The perpetuation of whiteness as discussed in regards to heterosexuality and gender is displayed well in the case of the archetypal “gay white male” as well. Whiteness is so invisibly entrenched in the minds of American citizens that it is adaptable enough now to include some of those who before it could not – homosexual/queer identified people. And as entrenched as whiteness is, the movement for gay rights has often replicated its demands in their own organizing. “To gain recognition and credibility, some gay organizations and media began to aggressively promote the so-called positive image of a generic gay community that is an upscale, mostly male, and mostly white consumer market with mainstream, even traditional values.”
While perhaps different on the surface, this appeal to “mainstream, even traditional values” is not very different from the appeal made by Blee’s Klan Women, as both groups are appealing their exclusion from public life by displaying a constructed vision of all that they and the group in power have in common, at the expense of those who do not meet the ideal. Thus, as in the two examples discussed before it, the image of the “gay white male” helps maintain the social structure and understanding of whiteness, as well as perpetuate the ideals which serve as its foundation.
In my view, this appeal is made because of an unconscious understanding of intersectionality on the part of each group making their citizenship claims. Raised to believe in the legitimizing force of the ideals of whiteness, it only seems logical to point out “we’re just like you”. Groups of activists each can identify a part of their identity which overlaps with the ideals of proper American whiteness and use that to bring legitimacy to their whole body. Of course, reciprocally, appealing to whiteness in this way gives whiteness itself more legitimacy and reinforces its power in the cultural imagination. Such is the fundamental mistake of this “we’re just like you” appeal, and appeal too many social justice advocates and groups make (such as the Campaign for Military Service discussed in Berube).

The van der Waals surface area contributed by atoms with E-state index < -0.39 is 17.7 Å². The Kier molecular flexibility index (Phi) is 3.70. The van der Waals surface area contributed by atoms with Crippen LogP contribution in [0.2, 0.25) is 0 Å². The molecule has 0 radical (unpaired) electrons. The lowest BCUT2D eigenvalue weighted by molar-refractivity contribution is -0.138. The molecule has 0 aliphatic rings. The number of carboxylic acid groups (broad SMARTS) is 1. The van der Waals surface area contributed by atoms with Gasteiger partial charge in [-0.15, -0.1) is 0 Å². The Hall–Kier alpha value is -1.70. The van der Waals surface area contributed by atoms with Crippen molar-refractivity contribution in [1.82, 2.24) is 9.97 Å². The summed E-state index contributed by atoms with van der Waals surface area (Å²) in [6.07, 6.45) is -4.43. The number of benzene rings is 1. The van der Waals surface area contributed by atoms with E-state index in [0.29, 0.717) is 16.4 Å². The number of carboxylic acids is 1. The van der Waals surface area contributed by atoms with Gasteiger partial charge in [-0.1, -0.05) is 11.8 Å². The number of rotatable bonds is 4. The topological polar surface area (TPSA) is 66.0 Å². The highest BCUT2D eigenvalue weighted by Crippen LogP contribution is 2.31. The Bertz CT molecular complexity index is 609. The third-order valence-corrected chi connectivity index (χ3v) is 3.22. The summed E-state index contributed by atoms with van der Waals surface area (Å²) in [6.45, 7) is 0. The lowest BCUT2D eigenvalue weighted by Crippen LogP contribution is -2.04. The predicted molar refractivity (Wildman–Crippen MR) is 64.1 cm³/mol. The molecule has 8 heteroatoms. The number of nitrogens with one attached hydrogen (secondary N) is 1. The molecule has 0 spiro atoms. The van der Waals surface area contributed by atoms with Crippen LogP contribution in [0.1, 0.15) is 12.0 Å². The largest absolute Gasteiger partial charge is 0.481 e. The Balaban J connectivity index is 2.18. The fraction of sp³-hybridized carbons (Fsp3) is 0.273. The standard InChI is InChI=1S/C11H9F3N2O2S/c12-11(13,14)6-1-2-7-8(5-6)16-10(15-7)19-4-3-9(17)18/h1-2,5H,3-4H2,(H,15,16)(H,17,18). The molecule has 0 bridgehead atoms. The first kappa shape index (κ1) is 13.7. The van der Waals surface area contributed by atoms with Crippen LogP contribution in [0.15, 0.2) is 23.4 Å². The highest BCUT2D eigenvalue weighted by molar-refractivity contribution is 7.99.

By its very nature as a hierarchal power structure, whiteness thrives on Othering people and defining itself against what it is not. As has been shown in the cases discussed in this paper: white womanhood’s role in the WKKK, “normal” heterosexuality in the marriage manuals, and appeals to whiteness in gay rights organizing; it is possible for groups to use this method to appeal for rights of full citizenship. However, to do so inevitably comes at the expense of someone else. In addition, such an appeal does not in any way dismantle the structure which made the appeal necessary in the first place. No, in fact, to structure a social justice appeal in this way only makes that over-arching oppressive structure of whiteness stronger, more invisible, and harder to tear down. And that is the role that gender and sexuality have played in whiteness.